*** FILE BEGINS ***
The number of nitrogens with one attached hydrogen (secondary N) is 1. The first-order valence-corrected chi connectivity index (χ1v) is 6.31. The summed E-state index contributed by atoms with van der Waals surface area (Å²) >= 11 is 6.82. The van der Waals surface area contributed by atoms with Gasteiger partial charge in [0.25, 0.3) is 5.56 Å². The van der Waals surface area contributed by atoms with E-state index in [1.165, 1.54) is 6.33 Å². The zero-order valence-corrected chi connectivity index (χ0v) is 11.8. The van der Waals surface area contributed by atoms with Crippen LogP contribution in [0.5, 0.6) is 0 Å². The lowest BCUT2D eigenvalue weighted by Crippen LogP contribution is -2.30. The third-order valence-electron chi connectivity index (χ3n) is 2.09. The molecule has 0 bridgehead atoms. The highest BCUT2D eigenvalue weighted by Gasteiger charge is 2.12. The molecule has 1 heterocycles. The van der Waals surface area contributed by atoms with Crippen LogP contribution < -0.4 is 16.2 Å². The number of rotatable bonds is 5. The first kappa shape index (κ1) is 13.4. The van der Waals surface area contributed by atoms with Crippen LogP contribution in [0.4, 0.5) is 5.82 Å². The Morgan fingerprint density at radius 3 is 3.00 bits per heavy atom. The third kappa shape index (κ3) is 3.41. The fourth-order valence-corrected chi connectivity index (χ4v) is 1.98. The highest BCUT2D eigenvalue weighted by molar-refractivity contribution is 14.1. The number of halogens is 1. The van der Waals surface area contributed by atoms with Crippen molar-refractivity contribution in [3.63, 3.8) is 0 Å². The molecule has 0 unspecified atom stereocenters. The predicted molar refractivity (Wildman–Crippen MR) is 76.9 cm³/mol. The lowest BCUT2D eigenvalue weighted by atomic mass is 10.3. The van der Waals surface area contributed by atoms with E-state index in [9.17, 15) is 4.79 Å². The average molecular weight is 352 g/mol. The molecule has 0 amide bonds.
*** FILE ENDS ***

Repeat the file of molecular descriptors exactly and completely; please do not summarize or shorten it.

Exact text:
The number of nitrogens with one attached hydrogen (secondary N) is 1. The first-order valence-corrected chi connectivity index (χ1v) is 6.31. The summed E-state index contributed by atoms with van der Waals surface area (Å²) >= 11 is 6.82. The van der Waals surface area contributed by atoms with Gasteiger partial charge in [0.25, 0.3) is 5.56 Å². The van der Waals surface area contributed by atoms with E-state index in [1.165, 1.54) is 6.33 Å². The zero-order valence-corrected chi connectivity index (χ0v) is 11.8. The van der Waals surface area contributed by atoms with Crippen LogP contribution in [0.5, 0.6) is 0 Å². The lowest BCUT2D eigenvalue weighted by Crippen LogP contribution is -2.30. The third-order valence-electron chi connectivity index (χ3n) is 2.09. The molecule has 0 bridgehead atoms. The highest BCUT2D eigenvalue weighted by Gasteiger charge is 2.12. The molecule has 1 heterocycles. The van der Waals surface area contributed by atoms with Crippen LogP contribution < -0.4 is 16.2 Å². The number of rotatable bonds is 5. The first kappa shape index (κ1) is 13.4. The van der Waals surface area contributed by atoms with Crippen LogP contribution in [0.4, 0.5) is 5.82 Å². The Morgan fingerprint density at radius 3 is 3.00 bits per heavy atom. The third kappa shape index (κ3) is 3.41. The fourth-order valence-corrected chi connectivity index (χ4v) is 1.98. The highest BCUT2D eigenvalue weighted by molar-refractivity contribution is 14.1. The number of halogens is 1. The van der Waals surface area contributed by atoms with Crippen molar-refractivity contribution in [3.63, 3.8) is 0 Å². The molecule has 0 unspecified atom stereocenters. The predicted molar refractivity (Wildman–Crippen MR) is 76.9 cm³/mol. The lowest BCUT2D eigenvalue weighted by atomic mass is 10.3. The van der Waals surface area contributed by atoms with E-state index in [9.17, 15) is 4.79 Å². The average molecular weight is 352 g/mol. The molecule has 0 amide bonds.